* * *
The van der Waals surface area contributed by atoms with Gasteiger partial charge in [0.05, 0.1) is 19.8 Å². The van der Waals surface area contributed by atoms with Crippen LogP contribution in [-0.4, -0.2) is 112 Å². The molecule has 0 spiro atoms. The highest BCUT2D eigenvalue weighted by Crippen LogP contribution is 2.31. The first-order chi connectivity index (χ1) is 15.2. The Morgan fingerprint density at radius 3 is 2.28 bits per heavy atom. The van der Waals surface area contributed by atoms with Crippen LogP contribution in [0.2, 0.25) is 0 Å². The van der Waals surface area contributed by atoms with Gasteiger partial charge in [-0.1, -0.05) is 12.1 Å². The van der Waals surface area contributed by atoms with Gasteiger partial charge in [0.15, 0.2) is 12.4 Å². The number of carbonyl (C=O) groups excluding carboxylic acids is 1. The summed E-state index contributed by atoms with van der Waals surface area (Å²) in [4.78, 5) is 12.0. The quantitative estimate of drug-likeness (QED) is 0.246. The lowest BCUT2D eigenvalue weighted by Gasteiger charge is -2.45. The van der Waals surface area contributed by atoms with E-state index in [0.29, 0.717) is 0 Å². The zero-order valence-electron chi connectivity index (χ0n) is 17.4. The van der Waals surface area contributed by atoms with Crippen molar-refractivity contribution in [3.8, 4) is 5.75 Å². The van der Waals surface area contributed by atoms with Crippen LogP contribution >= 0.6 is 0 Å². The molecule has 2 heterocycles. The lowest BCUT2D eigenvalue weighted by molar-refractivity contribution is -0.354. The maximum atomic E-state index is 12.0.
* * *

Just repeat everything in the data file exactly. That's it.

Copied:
The van der Waals surface area contributed by atoms with Gasteiger partial charge in [0.05, 0.1) is 19.8 Å². The van der Waals surface area contributed by atoms with Crippen LogP contribution in [-0.4, -0.2) is 112 Å². The molecule has 0 spiro atoms. The highest BCUT2D eigenvalue weighted by Crippen LogP contribution is 2.31. The first-order chi connectivity index (χ1) is 15.2. The Morgan fingerprint density at radius 3 is 2.28 bits per heavy atom. The van der Waals surface area contributed by atoms with Crippen LogP contribution in [0.2, 0.25) is 0 Å². The van der Waals surface area contributed by atoms with Gasteiger partial charge in [-0.1, -0.05) is 12.1 Å². The van der Waals surface area contributed by atoms with Gasteiger partial charge in [0.15, 0.2) is 12.4 Å². The number of carbonyl (C=O) groups excluding carboxylic acids is 1. The summed E-state index contributed by atoms with van der Waals surface area (Å²) in [4.78, 5) is 12.0. The quantitative estimate of drug-likeness (QED) is 0.246. The lowest BCUT2D eigenvalue weighted by Gasteiger charge is -2.45. The van der Waals surface area contributed by atoms with E-state index in [0.29, 0.717) is 0 Å². The zero-order valence-electron chi connectivity index (χ0n) is 17.4. The van der Waals surface area contributed by atoms with Crippen molar-refractivity contribution in [3.8, 4) is 5.75 Å². The van der Waals surface area contributed by atoms with Crippen LogP contribution >= 0.6 is 0 Å². The molecule has 2 heterocycles. The lowest BCUT2D eigenvalue weighted by molar-refractivity contribution is -0.354. The maximum atomic E-state index is 12.0.